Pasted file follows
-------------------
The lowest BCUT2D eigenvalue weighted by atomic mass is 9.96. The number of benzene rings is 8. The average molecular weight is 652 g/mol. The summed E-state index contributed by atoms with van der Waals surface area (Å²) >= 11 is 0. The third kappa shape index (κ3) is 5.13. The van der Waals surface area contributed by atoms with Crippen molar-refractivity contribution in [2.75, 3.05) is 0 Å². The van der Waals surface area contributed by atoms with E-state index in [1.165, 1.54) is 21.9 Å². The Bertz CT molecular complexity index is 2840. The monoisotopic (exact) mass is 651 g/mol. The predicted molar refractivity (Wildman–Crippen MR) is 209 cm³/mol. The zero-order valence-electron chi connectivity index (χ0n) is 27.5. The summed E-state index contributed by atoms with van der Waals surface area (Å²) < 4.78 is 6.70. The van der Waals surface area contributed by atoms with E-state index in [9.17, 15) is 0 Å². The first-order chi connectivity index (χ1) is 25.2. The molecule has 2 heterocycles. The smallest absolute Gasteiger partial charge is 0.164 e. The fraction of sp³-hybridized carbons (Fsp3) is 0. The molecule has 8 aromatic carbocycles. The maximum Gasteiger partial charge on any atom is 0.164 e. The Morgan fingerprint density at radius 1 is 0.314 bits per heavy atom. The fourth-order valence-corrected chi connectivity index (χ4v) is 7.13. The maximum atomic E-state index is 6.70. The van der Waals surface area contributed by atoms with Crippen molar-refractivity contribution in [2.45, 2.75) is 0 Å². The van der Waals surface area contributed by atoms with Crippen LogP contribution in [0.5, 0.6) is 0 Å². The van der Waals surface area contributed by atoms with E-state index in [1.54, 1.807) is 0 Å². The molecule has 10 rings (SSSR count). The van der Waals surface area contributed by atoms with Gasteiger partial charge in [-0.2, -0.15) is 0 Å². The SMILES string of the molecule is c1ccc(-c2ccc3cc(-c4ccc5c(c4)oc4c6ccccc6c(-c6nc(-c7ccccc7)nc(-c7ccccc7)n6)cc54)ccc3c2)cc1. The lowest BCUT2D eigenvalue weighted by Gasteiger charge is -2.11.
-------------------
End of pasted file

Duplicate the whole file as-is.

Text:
The lowest BCUT2D eigenvalue weighted by atomic mass is 9.96. The number of benzene rings is 8. The average molecular weight is 652 g/mol. The summed E-state index contributed by atoms with van der Waals surface area (Å²) >= 11 is 0. The third kappa shape index (κ3) is 5.13. The van der Waals surface area contributed by atoms with Crippen molar-refractivity contribution in [2.75, 3.05) is 0 Å². The van der Waals surface area contributed by atoms with E-state index in [1.165, 1.54) is 21.9 Å². The Bertz CT molecular complexity index is 2840. The monoisotopic (exact) mass is 651 g/mol. The predicted molar refractivity (Wildman–Crippen MR) is 209 cm³/mol. The zero-order valence-electron chi connectivity index (χ0n) is 27.5. The summed E-state index contributed by atoms with van der Waals surface area (Å²) < 4.78 is 6.70. The van der Waals surface area contributed by atoms with E-state index in [9.17, 15) is 0 Å². The first-order chi connectivity index (χ1) is 25.2. The molecule has 2 heterocycles. The smallest absolute Gasteiger partial charge is 0.164 e. The fraction of sp³-hybridized carbons (Fsp3) is 0. The molecule has 8 aromatic carbocycles. The maximum Gasteiger partial charge on any atom is 0.164 e. The Morgan fingerprint density at radius 1 is 0.314 bits per heavy atom. The fourth-order valence-corrected chi connectivity index (χ4v) is 7.13. The maximum atomic E-state index is 6.70. The van der Waals surface area contributed by atoms with Crippen molar-refractivity contribution in [2.45, 2.75) is 0 Å². The van der Waals surface area contributed by atoms with Crippen LogP contribution in [0.5, 0.6) is 0 Å². The van der Waals surface area contributed by atoms with E-state index in [1.54, 1.807) is 0 Å². The molecule has 10 rings (SSSR count). The van der Waals surface area contributed by atoms with Gasteiger partial charge in [-0.2, -0.15) is 0 Å². The SMILES string of the molecule is c1ccc(-c2ccc3cc(-c4ccc5c(c4)oc4c6ccccc6c(-c6nc(-c7ccccc7)nc(-c7ccccc7)n6)cc54)ccc3c2)cc1. The lowest BCUT2D eigenvalue weighted by Gasteiger charge is -2.11.